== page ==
We recently conducted a focus group with nonprofit CEOs in New York City. Given all the recent research that points to the value of peer-to-peer support for nonprofit leaders, we wanted to know why so little of this is done online. One CEO immediately responded, “We don’t have time.”
The facilitator of the focus group was taken aback. “How do you have time to come to this two-hour focus group but don’t have the time to go online?”
The leaders in the room saw the return on investment for a well-organized meeting with their peers to be much greater than anything they could do in the digital commons. They were more confident that they would get actionable insight into management techniques. But perhaps more importantly, the meeting provided an emotional and psychological benefit that is rarely met: a space for candid conversation about successes and failures in a safe, supportive environment.
Face-to-face conversations with other leaders—commercial and nonprofit—remind us that failure is, in fact, the norm and does not preclude success.
“If [CEOs’ successes] were graded on a curve, the mean on the test would be 22 out of a 100,” Ben Horowitz of Andreessen Horowitz recently wrote on TechCrunch. “This kind of mean can be psychologically challenging…because nobody tells you that the mean is 22.”
If the buck stops at the CEO, every failure in our organization ends up piled on my desk—whether it’s a typo on the website, a bad hire, or a missed market opportunity. After just a week, the failures stack up so high that it is hard to see past the mountain of complaints.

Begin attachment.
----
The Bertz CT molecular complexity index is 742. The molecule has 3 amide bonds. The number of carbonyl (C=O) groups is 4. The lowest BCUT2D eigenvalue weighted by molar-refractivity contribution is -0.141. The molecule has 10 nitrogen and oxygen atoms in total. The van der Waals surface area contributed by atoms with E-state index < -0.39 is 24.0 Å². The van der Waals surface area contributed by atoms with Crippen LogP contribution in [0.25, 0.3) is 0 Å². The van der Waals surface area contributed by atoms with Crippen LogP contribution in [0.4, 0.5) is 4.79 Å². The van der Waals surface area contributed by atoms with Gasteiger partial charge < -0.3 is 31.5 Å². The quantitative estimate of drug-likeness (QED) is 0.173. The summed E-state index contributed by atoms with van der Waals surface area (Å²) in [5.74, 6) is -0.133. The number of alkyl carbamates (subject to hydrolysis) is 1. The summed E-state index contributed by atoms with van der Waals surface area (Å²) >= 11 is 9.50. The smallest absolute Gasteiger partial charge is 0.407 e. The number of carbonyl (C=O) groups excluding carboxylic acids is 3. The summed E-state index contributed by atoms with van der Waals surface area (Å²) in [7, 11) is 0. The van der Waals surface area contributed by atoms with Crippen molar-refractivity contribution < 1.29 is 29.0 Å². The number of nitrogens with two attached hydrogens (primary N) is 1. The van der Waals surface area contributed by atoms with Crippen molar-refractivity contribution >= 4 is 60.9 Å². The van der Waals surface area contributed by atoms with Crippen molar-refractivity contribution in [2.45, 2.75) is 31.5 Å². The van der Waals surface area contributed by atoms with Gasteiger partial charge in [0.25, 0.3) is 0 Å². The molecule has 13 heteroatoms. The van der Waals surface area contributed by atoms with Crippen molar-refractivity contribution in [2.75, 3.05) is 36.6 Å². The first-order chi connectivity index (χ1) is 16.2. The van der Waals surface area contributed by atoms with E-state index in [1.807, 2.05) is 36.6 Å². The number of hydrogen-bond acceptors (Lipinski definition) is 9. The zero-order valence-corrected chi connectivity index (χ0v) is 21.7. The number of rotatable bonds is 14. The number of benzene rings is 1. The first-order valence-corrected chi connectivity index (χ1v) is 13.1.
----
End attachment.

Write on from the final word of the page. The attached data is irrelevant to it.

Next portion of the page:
I remember when I was running product management at a venture in the Bay Area a dozen years ago, my reaction was the same: “Who the hell is running this place?” Now as CEO of my own organization, the disturbing answer is: me.
For Ben and other fellow CEOs from the Hip Hop Generation, these challenges are hard to accept. If, as Eminem said so well, “Success is my only ^&$%ing option and failure’s not,” it’s hard to stay the course as the failures mount every hour. You suspect that your team and board also see the growing list of shortcomings and wonder how you could have let them happen. How can you not feel incompetent?
One of the greatest gifts of my career was being asked to the join the board of Public Architecture. While passionate about its mission, from day one I was deeply concerned with nearly every aspect of its work. It failed to follow the most basic best practices in staffing, fundraising, and strategic planning.
And yet I soon realized that they were achieving astounding things that felt out of reach for my own organization, where we put such pride in doing things “right.” It placed the seriousness of all my daily failures in a new light.
Success, it appears, is about doing a few things right in the presence of countless inevitable failures. This is the difference between management and leadership: The act of management is ultimately about control, while leadership is about letting go and trusting others and the universe. It is about being able to take risks in the face of bad odds and having the resilience to see a 22 percent success rate as a realistic standard.
This, I suspect, is why the heads of nonprofits find so much value in coming together in person. Nonprofit leaders need to be able to get out of their bubbles and see that they are not alone in facing continuous failure. This can’t be done online.
While we need to continue to build formal peer-to-peer support groups for nonprofit leaders, I recommend another path. Nonprofit executive directors should join more nonprofit boards where they can not only gain perspective, but also provide critical support to one of their peers.
Read more stories by Aaron Hurst.